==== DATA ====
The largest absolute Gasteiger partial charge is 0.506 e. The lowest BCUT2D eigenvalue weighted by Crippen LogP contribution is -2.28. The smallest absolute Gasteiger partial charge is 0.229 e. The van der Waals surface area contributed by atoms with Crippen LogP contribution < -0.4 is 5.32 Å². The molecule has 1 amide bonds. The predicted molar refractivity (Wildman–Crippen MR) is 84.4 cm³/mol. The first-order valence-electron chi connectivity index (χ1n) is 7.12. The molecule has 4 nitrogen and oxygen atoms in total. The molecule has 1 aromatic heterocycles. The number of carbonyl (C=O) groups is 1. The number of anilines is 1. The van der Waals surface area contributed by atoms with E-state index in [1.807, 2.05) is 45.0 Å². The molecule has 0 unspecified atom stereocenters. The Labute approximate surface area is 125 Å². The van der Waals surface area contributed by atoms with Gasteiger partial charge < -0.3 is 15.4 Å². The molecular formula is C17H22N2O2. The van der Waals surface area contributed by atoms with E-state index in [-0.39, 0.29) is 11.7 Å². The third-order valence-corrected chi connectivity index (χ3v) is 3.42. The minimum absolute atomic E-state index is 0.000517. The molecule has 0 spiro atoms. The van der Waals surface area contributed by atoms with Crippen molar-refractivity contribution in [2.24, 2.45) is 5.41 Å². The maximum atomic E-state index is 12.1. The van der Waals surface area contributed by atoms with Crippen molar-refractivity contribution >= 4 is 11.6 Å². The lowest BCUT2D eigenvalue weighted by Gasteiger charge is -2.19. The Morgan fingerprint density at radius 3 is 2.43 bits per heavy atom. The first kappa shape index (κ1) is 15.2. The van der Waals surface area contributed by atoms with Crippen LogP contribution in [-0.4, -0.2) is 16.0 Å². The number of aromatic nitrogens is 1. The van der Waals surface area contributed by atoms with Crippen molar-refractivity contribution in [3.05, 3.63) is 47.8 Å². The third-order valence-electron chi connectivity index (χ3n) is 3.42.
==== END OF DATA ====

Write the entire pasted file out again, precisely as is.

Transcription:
The largest absolute Gasteiger partial charge is 0.506 e. The lowest BCUT2D eigenvalue weighted by Crippen LogP contribution is -2.28. The smallest absolute Gasteiger partial charge is 0.229 e. The van der Waals surface area contributed by atoms with Crippen LogP contribution < -0.4 is 5.32 Å². The molecule has 1 amide bonds. The predicted molar refractivity (Wildman–Crippen MR) is 84.4 cm³/mol. The first-order valence-electron chi connectivity index (χ1n) is 7.12. The molecule has 4 nitrogen and oxygen atoms in total. The molecule has 1 aromatic heterocycles. The number of carbonyl (C=O) groups is 1. The number of anilines is 1. The van der Waals surface area contributed by atoms with E-state index in [1.807, 2.05) is 45.0 Å². The molecule has 0 unspecified atom stereocenters. The Labute approximate surface area is 125 Å². The van der Waals surface area contributed by atoms with Gasteiger partial charge < -0.3 is 15.4 Å². The molecular formula is C17H22N2O2. The van der Waals surface area contributed by atoms with E-state index in [-0.39, 0.29) is 11.7 Å². The third-order valence-corrected chi connectivity index (χ3v) is 3.42. The minimum absolute atomic E-state index is 0.000517. The molecule has 0 spiro atoms. The van der Waals surface area contributed by atoms with Crippen molar-refractivity contribution in [2.24, 2.45) is 5.41 Å². The maximum atomic E-state index is 12.1. The van der Waals surface area contributed by atoms with Crippen molar-refractivity contribution >= 4 is 11.6 Å². The lowest BCUT2D eigenvalue weighted by Gasteiger charge is -2.19. The Morgan fingerprint density at radius 3 is 2.43 bits per heavy atom. The first kappa shape index (κ1) is 15.2. The van der Waals surface area contributed by atoms with Crippen LogP contribution in [-0.4, -0.2) is 16.0 Å². The number of aromatic nitrogens is 1. The van der Waals surface area contributed by atoms with Crippen molar-refractivity contribution in [3.05, 3.63) is 47.8 Å². The third-order valence-electron chi connectivity index (χ3n) is 3.42.